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Infect Immun. 2015 Jun;83(6):2453-65. doi: 10.1128/IAI.02474-14. Epub 2015 Mar 30.

In vitro anti-Plasmodium falciparum properties of the full set of human secreted phospholipases A2.

Author information

1
Muséum National d'Histoire Naturelle, UMR 7245 CNRS/MNHN, MCAM équipe BAMEE, Paris, France.
2
Institut de Pharmacologie Moléculaire et Cellulaire, CNRS et Université de Nice Sophia Antipolis, UMR 7275, Sophia Antipolis, Valbonne, France.
3
Departments of Chemistry and Biochemistry, University of Washington, Seattle, Washington, USA.
4
Institut de Pharmacologie Moléculaire et Cellulaire, CNRS et Université de Nice Sophia Antipolis, UMR 7275, Sophia Antipolis, Valbonne, France deregnau@mnhn.fr lambeau@ipmc.cnrs.fr.
5
Muséum National d'Histoire Naturelle, UMR 7245 CNRS/MNHN, MCAM équipe BAMEE, Paris, France deregnau@mnhn.fr lambeau@ipmc.cnrs.fr.

Abstract

We have previously shown that secreted phospholipases A2 (sPLA2s) from animal venoms inhibit the in vitro development of Plasmodium falciparum, the agent of malaria. In addition, the inflammatory-type human group IIA (hGIIA) sPLA2 circulates at high levels in the serum of malaria patients. However, the role of the different human sPLA2s in host defense against P. falciparum has not been investigated. We show here that 4 out of 10 human sPLA2s, namely, hGX, hGIIF, hGIII, and hGV, exhibit potent in vitro anti-Plasmodium properties with half-maximal inhibitory concentrations (IC50s) of 2.9 ± 2.4, 10.7 ± 2.1, 16.5 ± 9.7, and 94.2 ± 41.9 nM, respectively. Other human sPLA2s, including hGIIA, are inactive. The inhibition is dependent on sPLA2 catalytic activity and primarily due to hydrolysis of plasma lipoproteins from the parasite culture. Accordingly, purified lipoproteins that have been prehydrolyzed by hGX, hGIIF, hGIII, and hGV are more toxic to P. falciparum than native lipoproteins. However, the total enzymatic activities of human sPLA2s on purified lipoproteins or plasma did not reflect their inhibitory activities on P. falciparum. For instance, hGIIF is 9-fold more toxic than hGV but releases a lower quantity of nonesterified fatty acids (NEFAs). Lipidomic analyses of released NEFAs from lipoproteins demonstrate that sPLA2s with anti-Plasmodium properties are those that release polyunsaturated fatty acids (PUFAs), with hGIIF being the most selective enzyme. NEFAs purified from lipoproteins hydrolyzed by hGIIF were more potent at inhibiting P. falciparum than those from hGV, and PUFA-enriched liposomes hydrolyzed by sPLA2s were highly toxic, demonstrating the critical role of PUFAs. The selectivity of sPLA2s toward low- and high-density (LDL and HDL, respectively) lipoproteins and their ability to directly attack parasitized erythrocytes further explain their anti-Plasmodium activity. Together, our findings indicate that 4 human sPLA2s are active against P. falciparum in vitro and pave the way to future investigations on their in vivo contribution in malaria pathophysiology.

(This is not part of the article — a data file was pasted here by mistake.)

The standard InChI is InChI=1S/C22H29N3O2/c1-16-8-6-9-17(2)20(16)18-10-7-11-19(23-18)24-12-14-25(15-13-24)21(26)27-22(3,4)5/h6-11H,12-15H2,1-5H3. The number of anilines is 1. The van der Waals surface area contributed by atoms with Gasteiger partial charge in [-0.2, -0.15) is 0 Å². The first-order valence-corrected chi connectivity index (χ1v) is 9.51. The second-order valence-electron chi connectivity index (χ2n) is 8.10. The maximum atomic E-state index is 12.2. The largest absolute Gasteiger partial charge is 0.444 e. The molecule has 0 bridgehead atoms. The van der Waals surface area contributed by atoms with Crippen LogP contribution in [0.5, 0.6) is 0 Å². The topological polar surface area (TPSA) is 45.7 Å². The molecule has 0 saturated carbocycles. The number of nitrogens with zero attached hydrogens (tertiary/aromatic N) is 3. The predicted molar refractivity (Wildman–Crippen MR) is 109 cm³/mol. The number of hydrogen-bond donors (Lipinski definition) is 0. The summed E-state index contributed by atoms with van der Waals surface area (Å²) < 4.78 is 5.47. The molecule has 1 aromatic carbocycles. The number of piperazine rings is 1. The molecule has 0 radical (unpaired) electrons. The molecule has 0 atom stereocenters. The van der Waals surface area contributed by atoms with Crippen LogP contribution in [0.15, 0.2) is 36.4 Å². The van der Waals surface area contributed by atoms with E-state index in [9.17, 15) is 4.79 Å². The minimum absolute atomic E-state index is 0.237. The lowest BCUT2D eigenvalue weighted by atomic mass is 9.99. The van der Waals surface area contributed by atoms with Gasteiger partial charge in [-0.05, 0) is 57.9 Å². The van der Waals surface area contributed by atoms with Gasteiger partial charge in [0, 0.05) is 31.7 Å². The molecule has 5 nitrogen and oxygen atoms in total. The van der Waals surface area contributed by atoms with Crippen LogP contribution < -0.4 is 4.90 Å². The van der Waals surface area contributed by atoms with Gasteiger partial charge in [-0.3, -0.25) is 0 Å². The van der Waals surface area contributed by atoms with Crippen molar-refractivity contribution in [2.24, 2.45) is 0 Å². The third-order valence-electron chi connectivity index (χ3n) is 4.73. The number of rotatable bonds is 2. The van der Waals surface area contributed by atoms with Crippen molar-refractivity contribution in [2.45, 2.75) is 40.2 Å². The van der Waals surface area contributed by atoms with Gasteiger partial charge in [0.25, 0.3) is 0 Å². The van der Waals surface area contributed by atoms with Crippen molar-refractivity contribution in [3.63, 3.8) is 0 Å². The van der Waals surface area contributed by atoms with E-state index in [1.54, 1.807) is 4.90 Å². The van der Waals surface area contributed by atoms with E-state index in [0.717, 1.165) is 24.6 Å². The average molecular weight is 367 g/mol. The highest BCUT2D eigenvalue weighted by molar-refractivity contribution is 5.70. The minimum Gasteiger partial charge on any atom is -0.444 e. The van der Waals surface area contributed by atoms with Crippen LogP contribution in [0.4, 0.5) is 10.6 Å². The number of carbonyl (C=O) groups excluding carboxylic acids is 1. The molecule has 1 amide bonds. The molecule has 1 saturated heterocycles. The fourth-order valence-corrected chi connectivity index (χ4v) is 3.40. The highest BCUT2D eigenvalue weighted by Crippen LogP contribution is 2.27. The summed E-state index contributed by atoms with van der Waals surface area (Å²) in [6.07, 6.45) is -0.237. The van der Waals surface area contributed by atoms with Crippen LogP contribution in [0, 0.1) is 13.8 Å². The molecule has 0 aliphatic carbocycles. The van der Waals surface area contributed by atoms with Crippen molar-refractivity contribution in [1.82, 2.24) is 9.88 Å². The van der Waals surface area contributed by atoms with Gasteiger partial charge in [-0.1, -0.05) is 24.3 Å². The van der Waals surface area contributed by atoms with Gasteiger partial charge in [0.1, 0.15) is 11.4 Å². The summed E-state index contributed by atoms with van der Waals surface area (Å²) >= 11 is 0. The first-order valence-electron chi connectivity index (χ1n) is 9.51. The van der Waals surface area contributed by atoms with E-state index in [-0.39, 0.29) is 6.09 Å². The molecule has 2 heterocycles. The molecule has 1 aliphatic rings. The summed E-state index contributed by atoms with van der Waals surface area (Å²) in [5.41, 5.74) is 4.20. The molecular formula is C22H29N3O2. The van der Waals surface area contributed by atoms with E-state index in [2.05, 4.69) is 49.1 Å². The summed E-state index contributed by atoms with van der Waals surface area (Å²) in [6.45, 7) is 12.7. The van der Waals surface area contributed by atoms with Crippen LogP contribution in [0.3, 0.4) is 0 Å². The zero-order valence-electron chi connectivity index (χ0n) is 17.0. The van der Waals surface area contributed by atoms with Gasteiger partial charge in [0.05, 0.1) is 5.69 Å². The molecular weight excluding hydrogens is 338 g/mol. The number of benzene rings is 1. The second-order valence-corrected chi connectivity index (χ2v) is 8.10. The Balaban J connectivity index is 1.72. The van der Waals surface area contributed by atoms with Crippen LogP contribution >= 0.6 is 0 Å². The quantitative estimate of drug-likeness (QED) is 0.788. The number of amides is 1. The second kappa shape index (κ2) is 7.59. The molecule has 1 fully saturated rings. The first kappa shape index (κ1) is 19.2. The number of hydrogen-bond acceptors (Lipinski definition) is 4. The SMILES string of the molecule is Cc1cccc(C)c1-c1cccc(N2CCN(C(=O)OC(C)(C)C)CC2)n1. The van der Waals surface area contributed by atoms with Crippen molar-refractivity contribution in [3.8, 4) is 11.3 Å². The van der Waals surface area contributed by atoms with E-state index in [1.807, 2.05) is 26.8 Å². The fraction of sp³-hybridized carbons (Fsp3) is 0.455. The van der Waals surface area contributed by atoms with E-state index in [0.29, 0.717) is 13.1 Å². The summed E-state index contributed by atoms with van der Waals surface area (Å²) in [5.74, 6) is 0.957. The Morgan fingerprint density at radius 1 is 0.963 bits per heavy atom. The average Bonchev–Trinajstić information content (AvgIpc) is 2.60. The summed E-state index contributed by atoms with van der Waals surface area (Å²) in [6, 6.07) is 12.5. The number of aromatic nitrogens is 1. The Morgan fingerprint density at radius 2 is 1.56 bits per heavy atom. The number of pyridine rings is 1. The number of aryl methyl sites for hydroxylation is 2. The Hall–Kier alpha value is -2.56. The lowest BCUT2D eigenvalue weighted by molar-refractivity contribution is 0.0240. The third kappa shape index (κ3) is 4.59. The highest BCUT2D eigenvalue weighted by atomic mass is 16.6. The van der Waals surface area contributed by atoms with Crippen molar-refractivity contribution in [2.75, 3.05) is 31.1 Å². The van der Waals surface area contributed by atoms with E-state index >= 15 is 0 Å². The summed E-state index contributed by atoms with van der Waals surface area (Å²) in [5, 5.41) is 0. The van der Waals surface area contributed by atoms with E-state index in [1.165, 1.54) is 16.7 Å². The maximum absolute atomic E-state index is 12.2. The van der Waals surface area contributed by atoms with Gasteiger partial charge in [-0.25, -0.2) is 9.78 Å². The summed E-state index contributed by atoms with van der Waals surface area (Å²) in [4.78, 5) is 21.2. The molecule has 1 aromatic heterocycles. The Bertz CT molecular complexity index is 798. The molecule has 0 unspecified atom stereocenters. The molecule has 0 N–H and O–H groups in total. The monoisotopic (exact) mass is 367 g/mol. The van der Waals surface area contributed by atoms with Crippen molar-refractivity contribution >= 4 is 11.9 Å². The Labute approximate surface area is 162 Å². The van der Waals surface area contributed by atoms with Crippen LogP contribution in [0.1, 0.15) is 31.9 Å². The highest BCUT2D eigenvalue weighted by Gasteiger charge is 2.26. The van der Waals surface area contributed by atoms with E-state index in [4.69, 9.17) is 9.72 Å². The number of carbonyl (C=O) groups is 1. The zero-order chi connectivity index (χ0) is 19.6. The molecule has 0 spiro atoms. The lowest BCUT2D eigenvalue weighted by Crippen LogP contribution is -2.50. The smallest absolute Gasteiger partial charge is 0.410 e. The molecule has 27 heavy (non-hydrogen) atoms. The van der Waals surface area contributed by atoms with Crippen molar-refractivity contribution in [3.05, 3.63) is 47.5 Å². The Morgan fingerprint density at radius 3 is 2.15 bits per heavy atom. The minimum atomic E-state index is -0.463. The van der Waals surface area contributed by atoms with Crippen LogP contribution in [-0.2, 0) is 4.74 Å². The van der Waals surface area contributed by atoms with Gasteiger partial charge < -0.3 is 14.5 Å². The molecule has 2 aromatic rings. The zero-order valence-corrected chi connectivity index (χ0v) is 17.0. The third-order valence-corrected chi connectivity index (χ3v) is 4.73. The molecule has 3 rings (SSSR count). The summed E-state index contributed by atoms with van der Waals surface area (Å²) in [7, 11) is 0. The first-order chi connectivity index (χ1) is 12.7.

PMID:
25824843
PMCID:
PMC4432757
DOI:
10.1128/IAI.02474-14
[Indexed for MEDLINE]
Free PMC Article

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